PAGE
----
Vancouver, British Columbia / TheNewswire / Centenera Mining Corporation (the “Company”) – (TSXV: CT, OTCQB: CTMIF), reports that exploration is underway at the Company’s El Quemado Tantallum-Niobium-Bismuth-Lithium Pegmatite Project (“El Quemado” or the “Project”) in Salta Province, northwest Argentina. A definitive option agreement in respect of the Project was signed on August 31, 2016 following completion of due diligence by the Company and the agreement was accepted for filing by the TSX Venture on September 15, 2016.
Planning, acquisition and mobilization of supplies for the exploration camp has been ongoing for the past month. The camp is expected to be fully operational with exploration underway in the coming days. As previously disclosed, the Company plans to complete geological mapping, prospecting and sampling of the Project before the end of 2016.
Work will initially focus on the former producing El Quemado mine as well as the El Penon and Santa Elena prospects (Figure 1) located within a few kilometers of the former producing El Quemado mine. Work will also focus on channel sampling across pegmatite zones to define mineralization within the zoned deposits as well as characterization samples from waste dumps. As the program progresses, the geologists are expected to expand their work south towards the Tres Tetas prospect.
Several known pegmatite occurrences are located within the Property, most of which have seen some historical exploitation. The Project includes the historic El Quemado small-scale mine, a former tantalum-producing operation where Minera Anzotana Co. produced niobium-tantalum concentrates. Historical records indicate that tantalum-niobium oxide concentrate grades ranging from 7.16% to 53.85% (average 39.65%) tantalum and from 3.7% to 69.14% (average 20.98%) niobium in 11 concentrate shipments.
Despite historical production, no systematic modern exploration has been undertaken and the occurrences have never been drilled or been the subject of formal resource estimation, although historical estimates do exist in the literature. Most historical information dates from 1943, when the deposits were first exploited through to 1981. Pegmatites are reportedly 4 meters to 40 meters thick in the Santa Elena area, west of El Quemado (Figure 1).
The Company cautions that the grade of concentrates is derived from private mining company records that are historical in nature. Investors are further cautioned that a qualified person has not yet completed sufficient work to be able to verify the historical information, and therefore the information should not be relied upon. In addition, the Company is quoting historical concentrate grades, being the grade of mined material after processing and upgrading. The Company is not disclosing any historical resource or reserve estimate and further exploration will be required to assess the in-situ grade of the mineralized material and to assess the potential for the existence of a mineral resource.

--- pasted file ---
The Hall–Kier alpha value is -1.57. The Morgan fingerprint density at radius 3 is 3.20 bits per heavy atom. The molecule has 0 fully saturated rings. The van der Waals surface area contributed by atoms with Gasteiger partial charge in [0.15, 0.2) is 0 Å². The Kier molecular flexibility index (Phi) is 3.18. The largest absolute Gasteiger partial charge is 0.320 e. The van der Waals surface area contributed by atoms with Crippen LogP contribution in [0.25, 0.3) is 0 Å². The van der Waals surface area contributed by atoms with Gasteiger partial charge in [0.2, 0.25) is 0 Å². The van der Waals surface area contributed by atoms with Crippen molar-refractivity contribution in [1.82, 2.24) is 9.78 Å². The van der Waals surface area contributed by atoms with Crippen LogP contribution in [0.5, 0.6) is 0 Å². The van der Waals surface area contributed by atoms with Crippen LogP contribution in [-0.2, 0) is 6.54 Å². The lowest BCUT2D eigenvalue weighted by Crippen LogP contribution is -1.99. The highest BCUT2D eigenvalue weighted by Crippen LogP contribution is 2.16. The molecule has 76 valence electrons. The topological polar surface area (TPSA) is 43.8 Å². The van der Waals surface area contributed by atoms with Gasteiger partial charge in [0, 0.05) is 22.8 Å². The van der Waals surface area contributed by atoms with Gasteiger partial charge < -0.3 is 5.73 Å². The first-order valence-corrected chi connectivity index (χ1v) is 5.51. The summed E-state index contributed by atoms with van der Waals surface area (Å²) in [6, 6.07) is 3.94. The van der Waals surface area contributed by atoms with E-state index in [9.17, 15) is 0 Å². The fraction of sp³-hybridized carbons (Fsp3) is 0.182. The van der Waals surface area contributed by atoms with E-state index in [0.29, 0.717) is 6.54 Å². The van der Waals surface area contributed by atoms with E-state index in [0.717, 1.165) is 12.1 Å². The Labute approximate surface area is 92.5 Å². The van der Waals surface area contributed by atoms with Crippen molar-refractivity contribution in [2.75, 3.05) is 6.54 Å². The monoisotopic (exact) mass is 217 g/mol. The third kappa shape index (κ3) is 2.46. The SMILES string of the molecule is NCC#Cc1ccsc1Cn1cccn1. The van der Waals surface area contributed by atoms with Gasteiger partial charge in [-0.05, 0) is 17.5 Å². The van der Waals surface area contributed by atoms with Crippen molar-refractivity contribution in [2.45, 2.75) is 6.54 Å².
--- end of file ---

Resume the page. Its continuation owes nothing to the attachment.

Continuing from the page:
Figure 1: Location of El Quemado, El Penon and Santa Elena prospects where initial work will focus.
The recent study of the El Quemado pegmatites (Marquez-Zavalia & Galliski 2012, Canadian Mineralogist paper) describes tantalum and bismuth minerals in the El Quemado system, which is a spodumene (lithium) subtype, rare element class granitic pegmatite. The 2012 study revealed systematic zoning; a. border zone; b. wall zone; c. outer intermediate zone; d. inner intermediate zone; e. core zone (Plate 1). Tantalum occurs throughout all zones while lithium (spodumene) is concentrated in the inner intermediate zone (d.). Outcrop is described as sparse in the area, with most of the pegmatites under shallow cover.
Historical production was focussed on tantalum, niobium and bismuth in the El Quemado area. This is a common situation in these types of pegmatite deposits where historical pricing and demand was more supportive of tantalum mining but where modern demand and economics now support lithium exploitation. The world’s largest hard-rock lithium producer, located in the Greenbushes pegmatite belt (southwest Australia) was a former tantalum producing deposit from the 1940s where modern tantalum extraction commenced in the early 1990s before lithium was first produced in the mid-2000s.
About Lithium – Lithium is produced from both brines and hard-rock sources (pegmatites). Estimates from 2015 put global lithium production from conventional hard-rock mining of lithium minerals as high as 44% (source: Macquarie research 2016). Lithium pegmatites are a viable source of the metal because of their high concentration in the ores relative to brines, and production from these deposits mitigates global concerns about dependence on supplies from dominant brine producers in Chile and Argentina. Chemical-grade lithium refers to spodumene that is converted to lithium carbonate or lithium hydroxide. Pegmatites are a source of technical-grade lithium, where spodumene is used directly in the ceramics or glass industries without processing.
About Tantalum – 70% of global tantalum supply is used in the electronics industry; smart phones and other modern “essentials”. Global tantalum supply, which was formerly dominated by production out of Australia, is now dominated by production out of Central Africa, particularly the Democratic Republic of Congo. This tantalum has been sold by illegal militias implicated in human rights abuses to fund civil war. The U.S. government signed the Financial Stability Act into law in 2010 to stem the trade of “conflict tantalum”, and a system that includes mineral chemistry, geochronology, and mineral liberation analysis is being developed to trace the origin of tantalum ore.